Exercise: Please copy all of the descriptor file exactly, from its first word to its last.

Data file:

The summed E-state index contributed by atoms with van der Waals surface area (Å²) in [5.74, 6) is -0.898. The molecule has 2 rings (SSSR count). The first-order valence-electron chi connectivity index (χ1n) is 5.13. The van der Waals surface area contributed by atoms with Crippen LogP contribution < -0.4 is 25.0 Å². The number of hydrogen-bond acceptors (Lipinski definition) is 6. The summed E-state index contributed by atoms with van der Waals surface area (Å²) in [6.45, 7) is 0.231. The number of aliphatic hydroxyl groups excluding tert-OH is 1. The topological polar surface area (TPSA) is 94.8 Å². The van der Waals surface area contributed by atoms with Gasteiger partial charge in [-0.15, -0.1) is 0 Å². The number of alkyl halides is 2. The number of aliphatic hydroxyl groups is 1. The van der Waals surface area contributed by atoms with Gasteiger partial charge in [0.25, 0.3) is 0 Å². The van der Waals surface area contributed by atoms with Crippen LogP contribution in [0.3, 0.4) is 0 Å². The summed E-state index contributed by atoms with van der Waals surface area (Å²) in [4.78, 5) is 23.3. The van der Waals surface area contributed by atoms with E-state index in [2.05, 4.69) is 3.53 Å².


The summed E-state index contributed by atoms with van der Waals surface area (Å²) in [5.74, 6) is -0.898. The molecule has 2 rings (SSSR count). The first-order valence-electron chi connectivity index (χ1n) is 5.13. The van der Waals surface area contributed by atoms with Crippen LogP contribution < -0.4 is 25.0 Å². The number of hydrogen-bond acceptors (Lipinski definition) is 6. The summed E-state index contributed by atoms with van der Waals surface area (Å²) in [6.45, 7) is 0.231. The number of aliphatic hydroxyl groups excluding tert-OH is 1. The topological polar surface area (TPSA) is 94.8 Å². The van der Waals surface area contributed by atoms with Gasteiger partial charge in [-0.15, -0.1) is 0 Å². The number of alkyl halides is 2. The number of aliphatic hydroxyl groups is 1. The van der Waals surface area contributed by atoms with Gasteiger partial charge in [0.25, 0.3) is 0 Å². The van der Waals surface area contributed by atoms with Crippen LogP contribution in [0.3, 0.4) is 0 Å². The summed E-state index contributed by atoms with van der Waals surface area (Å²) in [4.78, 5) is 23.3. The van der Waals surface area contributed by atoms with E-state index in [2.05, 4.69) is 3.53 Å².